One interesting study, which came out in 2013, called Over 30 million psychedelic users in the United States, looked to establish an “estimated lifetime prevalence of psychedelic use” by using data from the 2010 National Survey on Drug Use and Health (NSDUH), which sampled 57,873, 12 years and older. The study specifically looked at LSD, magic mushrooms, and mescaline, and found that as of 2010, there were over 30 million people who had used psychedelics in their lives. The greatest use category was for 30–34-year-olds.

In a study like this, whether results are liked or not, it should be remembered that all data is taken from other data sets which were not collected for the specific purposes of this study, and that study investigators had no way to control for confounding factors (a confounding factor is anything that can influence the outcome outside of what is being investigated). In the study, the authors state, “This study was exempt from review by our Regional Committee for Medical Research Ethics because all data are available in the public domain without any identification of personal information.”

Researchers were also specifically estimating, meaning they weren’t taking direct outcome numbers, but using direct outcome numbers to form estimate numbers via the online Survey Documentation Analysis, which comes from the Inter-university Consortium for Political and Social Research. Even with these limitations, being able to estimate that nearly 1/3 of Americans have tried psychedelics, certainly says a lot for their general prevalence.

Let’s look at just LSD now. According to a DrugPolicy report from 2017 using already collected 2014 survey data, in the age group of 12-17 year-olds, .3% of the collected 16,875 respondents were current LSD users. That percentage was also relevant to the group of 18-25 year-olds, for which there were 11,643 data points. In terms of actively using adults aged 26 and above, .1% of the total 33,750 sampled, were active users. Active use in this case means used within the last month. This is different from looking at surveys that establish whether someone has ever done a drug in their lifetime, which helps explain the lower numbers.

Psychedelics acid

Another study also looked at just LSD. This study from ScienceDirect, entitled Trends in LSD use among US adults: 2015–2018, used a secondary analysis of National Survey on Drug Use and Health data from 2015–2018. This involved the use of data from 168,562 adults ages 18 and up, which means this study also only took from previous data compiled for different research projects, in which the investigators could not control for anything.

According to results, use of LSD rose 56.4% between the years of 2015 and 2018. It showed that usage for the age group 26-34years of age increased to 31.1% from 19.6%, and that for the age group 35-49, there was an increase to 8.82% from 2.73%. The oldest age group of 50 years and up also saw an increase in use to 2.66% from 1.83%.


How popular are psychedelics in the US? Popular enough that nearly 30% of a US sample have already tried them. Popular enough for their use to come full circle from their initial rise to popularity in the 60’s and 70’s, and popular enough for individual states to begin to legalize them. With legalizations in place, or on the way, it should be expected that these numbers will only rise in the future.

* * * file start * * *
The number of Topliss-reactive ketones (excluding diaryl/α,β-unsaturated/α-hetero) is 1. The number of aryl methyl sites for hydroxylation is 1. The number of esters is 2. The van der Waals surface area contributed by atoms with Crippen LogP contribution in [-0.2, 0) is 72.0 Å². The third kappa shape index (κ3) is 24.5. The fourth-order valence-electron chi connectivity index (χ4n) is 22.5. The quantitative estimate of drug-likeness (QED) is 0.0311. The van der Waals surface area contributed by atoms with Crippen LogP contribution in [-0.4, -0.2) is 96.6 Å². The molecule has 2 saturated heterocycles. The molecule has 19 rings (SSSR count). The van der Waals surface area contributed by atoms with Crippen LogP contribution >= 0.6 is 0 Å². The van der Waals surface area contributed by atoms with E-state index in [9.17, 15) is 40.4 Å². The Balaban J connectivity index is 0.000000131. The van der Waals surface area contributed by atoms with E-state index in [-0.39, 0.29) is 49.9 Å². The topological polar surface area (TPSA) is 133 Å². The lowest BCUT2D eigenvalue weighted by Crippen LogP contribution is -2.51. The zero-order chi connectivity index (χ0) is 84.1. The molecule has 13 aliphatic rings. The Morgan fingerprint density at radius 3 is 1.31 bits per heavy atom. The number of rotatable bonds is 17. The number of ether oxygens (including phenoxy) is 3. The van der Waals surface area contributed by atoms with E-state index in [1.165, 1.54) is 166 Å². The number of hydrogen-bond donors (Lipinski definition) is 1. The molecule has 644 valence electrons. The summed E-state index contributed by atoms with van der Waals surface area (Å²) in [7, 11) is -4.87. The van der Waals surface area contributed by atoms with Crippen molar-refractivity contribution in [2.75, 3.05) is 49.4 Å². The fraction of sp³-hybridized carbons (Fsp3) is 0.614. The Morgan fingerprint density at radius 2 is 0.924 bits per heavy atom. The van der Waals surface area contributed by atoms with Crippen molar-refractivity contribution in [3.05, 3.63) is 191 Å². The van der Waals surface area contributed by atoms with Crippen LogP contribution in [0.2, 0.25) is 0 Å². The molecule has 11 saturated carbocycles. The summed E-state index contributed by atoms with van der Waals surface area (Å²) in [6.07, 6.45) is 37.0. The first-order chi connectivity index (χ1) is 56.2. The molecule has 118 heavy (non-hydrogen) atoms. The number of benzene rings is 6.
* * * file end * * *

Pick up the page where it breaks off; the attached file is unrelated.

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Mescaline and San Pedro Cactus, The Sacred Plant of Peru

When most people think of mescaline, peyote cactus is what generally comes to mind. Peyote, which was somewhat popularized in the 1970s (think Jim Morrison tripping in the desert), is illegal to cultivate, possess, or consume in the United States, unless you’re a member of the Native American Church.  

Luckily, many other plants contain mescaline, and one of the more popular alternatives to peyote is yet another species of cactus from Peru that also has thousands of years of cultural and historical use under its belt: the San Pedro cactus.   

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What is San Pedro Cactus? 

San Pedro (Trichocereus/Echinopsis pachanoi) is a tall, thin flowering columnar cactus that hails from the Andes Mountain region of South America. It is also referred to as aguacolla, cardo, cuchuma, gigantón, hermoso, huando, and Peruvian torch. It grows well in the Southwestern US, as far north as Colorado, although it truly thrives in California and Arizona, where it can be seen with regularity in residential areas and shopping centers.  

San Pedro contains mescaline, but unlike peyote, it’s not very strictly regulated – in the United States or globally. Additionally, it’s one of the longest-studied psychedelics, as well as the first cactus to be labeled with the term (psychedelic). San Pedro has a long history of use in various indigenous cultures – for both spiritual and medicinal aims. Traditionally, San Pedro can be consumed either on its own or mixed with other plants in a psychedelic, ceremonial brew called cimora.  

Today, San Pedro can be obtained with relative ease, regardless of where you are in the world. You can buy it online from websites that ship to numerous countries (including the United States). In South America, particularly Peru, Bolivia, and Ecuador from where the plant originates, San Pedro can be found at “witches’ markets”, also known as El Mercado de las Brujas and La Hechiceria.  

More About Mescaline